Colonies of social insects self‑organize and carry out complex group tasks through many simple individual interactions.

For social insects, teamwork is predominantly self-organized. Coordinated primarily through the interactions of individual colony members, the insects can solve complex problems even though each interaction may be very simple.

To understand the power of self-organization, consider how ants find the shortest distance to a food source simply by laying and following chemical trails. For example, two ants leave their nest in search of food and venture off on separate paths. While walking, they release a trail of pheromones (chemicals) that the other ants in the colony can detect. The ant that takes the shorter route doubles back to the nest more quickly, adding more pheromones on top of those already left on the first passage (away from the nest). This reinforcement of pheromones leaves a higher concentration for other ants to sense, and as a result, other members of the colony detect and follow this more distinct trail of pheromones, as well.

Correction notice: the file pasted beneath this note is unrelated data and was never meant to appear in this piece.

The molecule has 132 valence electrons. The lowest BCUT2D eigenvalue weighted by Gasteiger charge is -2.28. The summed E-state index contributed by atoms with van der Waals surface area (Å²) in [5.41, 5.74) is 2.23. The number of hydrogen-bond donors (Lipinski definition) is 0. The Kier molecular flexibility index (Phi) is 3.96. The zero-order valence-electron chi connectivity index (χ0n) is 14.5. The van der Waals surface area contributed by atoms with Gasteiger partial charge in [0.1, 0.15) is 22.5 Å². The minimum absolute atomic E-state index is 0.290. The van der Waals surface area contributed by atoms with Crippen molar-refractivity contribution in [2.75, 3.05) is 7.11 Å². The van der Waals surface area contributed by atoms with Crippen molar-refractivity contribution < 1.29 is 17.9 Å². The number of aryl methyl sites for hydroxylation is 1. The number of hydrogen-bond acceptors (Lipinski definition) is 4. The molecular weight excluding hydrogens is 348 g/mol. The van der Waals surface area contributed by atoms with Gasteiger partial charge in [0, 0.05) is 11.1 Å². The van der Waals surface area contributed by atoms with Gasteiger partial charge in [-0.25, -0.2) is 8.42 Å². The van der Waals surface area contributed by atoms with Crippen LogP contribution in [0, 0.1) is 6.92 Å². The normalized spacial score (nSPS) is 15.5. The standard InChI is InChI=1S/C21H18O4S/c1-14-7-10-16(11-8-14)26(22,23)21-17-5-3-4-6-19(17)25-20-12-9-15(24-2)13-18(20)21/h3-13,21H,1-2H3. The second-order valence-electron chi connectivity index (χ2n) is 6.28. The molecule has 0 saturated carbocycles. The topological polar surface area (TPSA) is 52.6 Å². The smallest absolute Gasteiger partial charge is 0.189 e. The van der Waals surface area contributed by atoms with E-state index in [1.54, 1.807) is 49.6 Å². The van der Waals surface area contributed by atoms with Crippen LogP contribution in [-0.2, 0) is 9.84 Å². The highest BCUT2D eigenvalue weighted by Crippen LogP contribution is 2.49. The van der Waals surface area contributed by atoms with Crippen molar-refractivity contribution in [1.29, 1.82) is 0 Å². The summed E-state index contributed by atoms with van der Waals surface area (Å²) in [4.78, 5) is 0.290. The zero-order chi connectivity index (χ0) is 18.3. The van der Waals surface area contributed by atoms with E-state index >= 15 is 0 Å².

In the same way, some termites, with no supervision, collectively build above-ground mounds that may facilitate gas exchange with their below-ground nests. Although science has yet to fully explain the exact mechanisms through which these mounds are created, several models indicate that termites are more likely to deposit soil particles where other individuals have just placed particles, due to the presence of short-lived pheromones.

Self-organization enables a swarm of social insects to carry out complex tasks through the collective duties of individuals within the colony without being centrally controlled. The collective effort of the whole group is the only means by which the group is able to sustain itself and grow as a community.

This summary was contributed by Stephen Nelson.

Last Updated July 2, 2020